Last week, news site Quartz joined the ranks of publishers who have put up a metered paywall to generate revenue. Readers can access a limited number of articles for free, and Quartz email newsletters and apps will remain free. However, full access to Quartz content will now require a membership, available for $100 a year or $15 a month, following a seven-day free trial. Nieman Lab reports that the membership program actually began about six months ago, but the paywall is new.
The Denver Post announced earlier this month it plans to cut 30 newsroom jobs, or 30 percent of its news staff. The cuts will include both managers and union-based employees, The Post said, and the first 25 cuts will come by April 9. The remaining positions will be cut by July 1. Thus far, it is not clear which positions will be eliminated, and employees will have one week to apply for a severance package.
Before you head out for the holiday weekend, weve got a feature-packed Five on Friday for you. In this weeks edition, Salesforce shares best practices for recurring revenue businesses, Light Reading talks about the challenges of content overload, Quartz explores the streaming TV battle between Apple and Amazon, Reynolds Journalism Institute explains how tight meters are winning the paywall wars, and Hubspot offers advice on the two numbers you need to focus on when it comes to customer acquisition.
In his annual letter to employees, Hearst president and CEO Steven R. Swartz reported that the company had record profits for the seventh straight year. Hearst's biggest profit centers were Fitch Group, CAMP, an aviation safety company acquired in 2016, Hearst Health and Hearst Transportation. These businesses represented 28 percent of the company's total profit for the year, a number that has more than tripled over the last 10 years, according to Swartz.
Digital subscriptions are proving to be a successful source of revenue for The New York Times (NYSE: NYT), according to the company's latest financial report. During the first quarter, The Times added 139,000 digital-only subscribers, a 25.5 percent increase from the same period last year. The total of new digital-only subscribers includes about 99,000 from the company's news products with the remaining 40,000 subscribers from their Cooking and Crossword apps. The New York Times now has about 2,783,000 digital-only subscribers.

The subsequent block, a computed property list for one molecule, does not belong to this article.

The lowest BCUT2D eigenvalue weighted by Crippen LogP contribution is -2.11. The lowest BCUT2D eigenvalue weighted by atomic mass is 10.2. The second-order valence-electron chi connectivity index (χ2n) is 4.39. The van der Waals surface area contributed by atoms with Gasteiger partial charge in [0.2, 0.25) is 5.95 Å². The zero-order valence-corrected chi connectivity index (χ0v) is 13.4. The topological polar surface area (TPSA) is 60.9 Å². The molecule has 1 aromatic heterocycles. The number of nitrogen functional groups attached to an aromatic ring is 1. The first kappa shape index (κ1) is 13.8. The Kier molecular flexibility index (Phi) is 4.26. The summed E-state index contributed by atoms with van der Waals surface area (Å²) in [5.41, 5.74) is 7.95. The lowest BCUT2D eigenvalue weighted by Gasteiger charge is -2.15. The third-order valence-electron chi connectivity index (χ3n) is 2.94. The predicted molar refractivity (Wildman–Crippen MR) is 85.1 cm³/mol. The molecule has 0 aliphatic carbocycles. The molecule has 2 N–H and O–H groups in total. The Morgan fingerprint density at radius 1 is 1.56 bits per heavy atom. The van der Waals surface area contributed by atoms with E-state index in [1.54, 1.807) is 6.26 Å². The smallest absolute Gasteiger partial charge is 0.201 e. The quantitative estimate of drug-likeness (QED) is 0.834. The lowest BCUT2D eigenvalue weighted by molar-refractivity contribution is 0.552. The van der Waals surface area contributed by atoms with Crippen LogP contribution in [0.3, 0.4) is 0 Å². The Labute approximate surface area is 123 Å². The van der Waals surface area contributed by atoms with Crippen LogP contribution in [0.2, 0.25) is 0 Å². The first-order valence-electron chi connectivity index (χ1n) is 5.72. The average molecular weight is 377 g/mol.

In this week's subscription news, Google finally drops its 'first click free' policy in an attempt to appease publishers, the Wall Street Journal stops publishing Asian and European Print editions, and Pandora makes a promising bet on video ads. Also this week, we're reading subscription stories about Oracle's feature-packed SaaS updates, how FireEye could benefit from the ghastly Equifax data breach, and YouTube's new requirement that creators must enable their channel for monetization through their Partner Program to include external links, essentially putting a wall between creators and Patreon, a YouTube competitor.
Need a quick break from your Sweet 16 bracket? We've got you covered with this week's subscription headlines: the NBA is testing a stream that will let sports fans watch the last quarter of a live game for $0.22, SaaS-based Pivotal files for an IPO, and YouTube plans to push people toward subscriptions with annoying ads. Also this week, Dropbox, Spotify, Cheddar and Tronc are in the news.
In this week's subscription news, Amazon agrees to acquire Eero to help customers connect to their smart home devices, Medium buys The Bold Italic, and Sling TV is now the largest live streaming TV provider. Also this week, Apple hits publishers hard with a 50 percent revenue split for Apple News, Fiverr plans to acquire content marketing platform ClearVoice, and TechCrunch launches its first subscription product.
At Subscription Show 2019, we'll show you the latest on subscription-centric strategy, recurring payments, acquisition, retention, analytics and subscription technology. Get the industry connections you need, and actional information you can put into action, to grow your recurring revenue, membership or subscription business. Get the list of why you should attend here.
We cant replace the anticipation of the final season of Game of Thrones, but in this weeks edition of Five on Friday, we hope to peak your interest with some fun facts about GoT. We will also share some fascinating findings about the future of subscriptions from Zuoras The End of Ownership report, the Boston Globe becoming the first newspaper to have digital subscribers outweigh print subscribers, how some magazines have survived a life without print, and the new trend toward emotional advertising. [Have a topic to suggest? Email me at email@example.com with your ideas!]